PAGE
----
I was so proud of the Secretary of Navy for his resignation in protest of a hideous act to cover up the atrocities of those in the military charged with war crimes. Continue reading
I was commissioned a Second Lieutenant 50 years ago and looking back I see it as one of the greatest achievements of my life. Also, one of the luckiest ones and I’m so glad to still be around to tell about it.
Yes, by an Act of Congress I was made “An Officer & a Gentleman.” I don’t know where that title came from — Great Britain I guess — but I tried to live up to it’s “ideal” while in the army and when discharged and choosing different career paths in my life. Continue reading
I would not have gone to college had it not been for the GI Bill which is marking its 75th anniversary on June 22, 2019.
My father, who was born on a small Greek Island, never went beyond sixth grade. My mother, daughter of Hungarian refugees, was the first in her family to graduate from a high school in New Jersey.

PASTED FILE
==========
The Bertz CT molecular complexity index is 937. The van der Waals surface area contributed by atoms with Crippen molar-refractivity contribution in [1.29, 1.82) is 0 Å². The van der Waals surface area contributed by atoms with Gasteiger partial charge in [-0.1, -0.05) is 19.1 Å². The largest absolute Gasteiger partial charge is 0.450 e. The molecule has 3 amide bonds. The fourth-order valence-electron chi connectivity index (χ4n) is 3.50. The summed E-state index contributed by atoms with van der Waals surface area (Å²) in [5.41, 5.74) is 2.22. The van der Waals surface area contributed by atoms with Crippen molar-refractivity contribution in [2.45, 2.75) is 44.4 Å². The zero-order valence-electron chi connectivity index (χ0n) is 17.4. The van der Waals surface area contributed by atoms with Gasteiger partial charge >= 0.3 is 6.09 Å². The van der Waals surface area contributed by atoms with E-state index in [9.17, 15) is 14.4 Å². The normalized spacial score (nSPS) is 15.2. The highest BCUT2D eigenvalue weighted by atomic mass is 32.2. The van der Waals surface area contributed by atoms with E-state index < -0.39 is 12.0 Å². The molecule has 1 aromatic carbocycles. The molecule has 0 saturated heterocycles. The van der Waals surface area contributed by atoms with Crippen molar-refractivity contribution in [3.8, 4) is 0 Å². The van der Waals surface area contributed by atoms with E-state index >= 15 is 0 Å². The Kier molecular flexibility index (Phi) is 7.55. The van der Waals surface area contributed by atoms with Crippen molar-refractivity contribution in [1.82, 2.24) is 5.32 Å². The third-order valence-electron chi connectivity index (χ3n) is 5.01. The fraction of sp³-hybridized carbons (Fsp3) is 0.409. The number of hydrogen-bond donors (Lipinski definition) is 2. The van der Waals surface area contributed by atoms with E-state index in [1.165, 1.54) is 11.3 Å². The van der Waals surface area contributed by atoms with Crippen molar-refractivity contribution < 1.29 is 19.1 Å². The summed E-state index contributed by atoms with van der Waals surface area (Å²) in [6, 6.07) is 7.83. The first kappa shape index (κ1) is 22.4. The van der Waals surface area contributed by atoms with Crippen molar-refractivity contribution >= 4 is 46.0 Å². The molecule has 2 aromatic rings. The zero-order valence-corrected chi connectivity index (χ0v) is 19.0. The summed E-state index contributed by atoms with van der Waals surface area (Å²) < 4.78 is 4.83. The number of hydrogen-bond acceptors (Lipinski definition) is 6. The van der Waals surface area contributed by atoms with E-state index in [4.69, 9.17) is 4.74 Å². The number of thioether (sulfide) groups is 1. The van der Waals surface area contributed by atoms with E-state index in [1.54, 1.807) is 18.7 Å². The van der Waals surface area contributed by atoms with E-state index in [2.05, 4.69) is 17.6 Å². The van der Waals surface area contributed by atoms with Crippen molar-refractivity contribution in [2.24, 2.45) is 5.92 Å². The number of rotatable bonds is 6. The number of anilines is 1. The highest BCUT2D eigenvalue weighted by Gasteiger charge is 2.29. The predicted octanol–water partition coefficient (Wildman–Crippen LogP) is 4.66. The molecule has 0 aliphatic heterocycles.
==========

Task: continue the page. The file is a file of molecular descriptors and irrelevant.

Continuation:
And I had barely made it through Dobbin’s Tech, a trade school, having transferred from a Catholic high school after I got caught playing hooky and ordered to go to summer school for religion. No one – including myself — saw college in my lifetime.
I confess. I disobeyed orders when I marched into combat as a young man and I want to finally get it off my chest after all these years. Continue reading
One hundred years ago peace-loving people throughout the world commemorated the “War to End All Wars” by institutionalizing a holiday that morphed into Veterans Day in America.
World War I, as historians have named it, did not end all of the wars and in 20 years the nations of the earth faced the worst world war mankind has ever known. Continue reading
Patty Ward, a Specialist 4 with a helicopter gunship, was shot down 50 years ago while flying to the aid of US Army soldiers during the Vietnam War. He was one of four men who died when their helicopter was hit and crashed.
Patty was awarded the Silver Star for bravery in connection with helping to rescue other grunts wounded in another battle. His family in the Fairmount section of Philadelphia received the medal posthumously. Continue reading
Memorial Day always brings back memories of the Vietnam War and one of the soldiers I served with who I called a friend and a true “comrade-in-arms.” He was Victor Lee Ellinger, a fellow who lived in Staunton, VA. He was shot and killed by an enemy sniper while leading a platoon some 50 miles outside of Saigon. Continue reading